This is a preview of the new Deli charts - we are working on finalizing them by the end of 2013.

Go to the old Top 300 charts



Band on the Rise: Summer Hours

Summer Hours' first record couldn't have been better received. From Deli Mag's own glowing review to Alter the Press's ecstatic write-up, the band's come a long way with their breezy sound in a short time, especially considering their drummer Griffin Richardson has roots in noise rock. Latest single 'Close and Closer' keeps the waves crashing against the shore, as singer Rachel Dannefer keeps the energy going while still managing to sound entirely laid-back. Explore these unlikely contradictions on their SoundCloud. - Mike Levine (@Goldnuggets)


Brooklyn Electro-Soul: Fanesha Fabra

You know.. I don't think I listen to soul enough, so I guess I forget sometimes how involved a lot of this music can get. For chanteuse Fanesha Fabra at least, these are some dense and swirling pads and beats, fronted by her breathy and powerful soprano, her worlds are every bit as dense and powerful as anything coming from NY these days. Along with producer Chikara Aoshima, electro-soul jams like 'Take Your Time' and 'Transform,' the Brooklyn artist cools things down while boiling over with soul. - Mike Levine (@Goldnuggets)


NYC Americana: Ten Ton Man

Ten Ton Man has been in and out of love, bars, trains, and after such an eclectic journey... the itinerant bluesman has finally released his debut record, 'Fall Down.' But for all the stylistic highways Paul Livornese's scruffy baritone travels throughout Americana, his songs are most effective when used to bring down the hammer, like the judge/jury/executioner style of 'Dearly,' a track where he vows justice for those betrayed. Thankfully for the rest of us, he has plenty of songs about redemption here too. See him when he plays ZirZamin on Wed, Mar 27th. - Mike Levine (@Goldnuggets)


Outernational release “Here Is The Rose” EP

Last week New York-based Outernational released their four track EP “'Here Is The Rose” in honor of International Women’s Day. Produced by Tom Morello it features a litany of special guests, including Lindi Ortega, Chad Smith, Bridget Barkan, Gil Sharone, Joe Tomino, Trevor Welch and Sonny Singh. Known for their politically charged message and fiery rock sound, Outernational takes a more celebratory approach for this special occasion. Upbeat dancy number “Here Is the Rose” kicks off the record and is followed by “We Own the Night” which swings with infectious guitar/trumpet riff interplay. “She Craves Spring” slinks along with seductive beats and romantic flair in the form of crisp guitar solos Closing out the record, “Ladies of the Number” showcases the band’s masterful multi-part harmonies and acoustic roots. The EP is available for FREE download here. The band is in the midst of a March residency at Arlene’s Grocery, and will be performing March 13, 20, and 27, then at Bowery Electric on May 10. – Meijin Bruttomesso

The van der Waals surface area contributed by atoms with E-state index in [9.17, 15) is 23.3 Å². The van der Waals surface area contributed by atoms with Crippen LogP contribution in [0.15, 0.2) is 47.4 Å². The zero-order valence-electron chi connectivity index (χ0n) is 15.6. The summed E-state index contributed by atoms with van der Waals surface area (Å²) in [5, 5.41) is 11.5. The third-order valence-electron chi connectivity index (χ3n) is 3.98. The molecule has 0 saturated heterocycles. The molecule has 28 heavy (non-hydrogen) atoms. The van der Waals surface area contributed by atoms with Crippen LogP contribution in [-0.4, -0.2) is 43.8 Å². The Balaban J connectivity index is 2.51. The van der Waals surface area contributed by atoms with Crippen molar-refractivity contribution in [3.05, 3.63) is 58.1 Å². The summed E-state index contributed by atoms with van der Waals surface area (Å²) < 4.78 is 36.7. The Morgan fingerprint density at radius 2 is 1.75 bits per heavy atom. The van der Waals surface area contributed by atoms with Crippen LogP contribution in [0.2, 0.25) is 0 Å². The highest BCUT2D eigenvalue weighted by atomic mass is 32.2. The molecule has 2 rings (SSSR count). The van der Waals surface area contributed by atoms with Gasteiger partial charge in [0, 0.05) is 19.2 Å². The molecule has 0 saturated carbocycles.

Gina Mobilio's "Razor Behavior"

I first came across Gina Mobilio's music at her debut album release at The Side Walk cafe a couple of weeks ago during the Anti folk festival. The song "Razor Behavior," which is also the title of the album, is what first captivated me - a morose song about the consequences of self-destruction and personal liberation, enough to make Sylvia Plath smile from her grave. The New Jersey artist grew up listening to oldies stations, and was obsessed with doo wop - and it shows. The rest of the album isn't as hard-hitting and melancholic as Razor Behavior, but it’s real, and at times funny, and honest; her showtune-esque feel is unique in an era of mass-indie rock and EDM-inspired mainstream music, and her sound is reminiscent of a Broadway performer gone completely rogue. Gina's stage presence is equally as captivating, engaging the audience with quirky and somewhat off putting lyrics, accompanied by a piano, and at one point a saxophone (her album features the likes of Ben Pagano, Charles Mansfield, and Julian Samal). In an interview with the artist, we found out that the album is influenced from a tumultuous musician relationship gone wrong, a somewhat quasi response letter in Taylor Swift fashion. -Kristyn Potter


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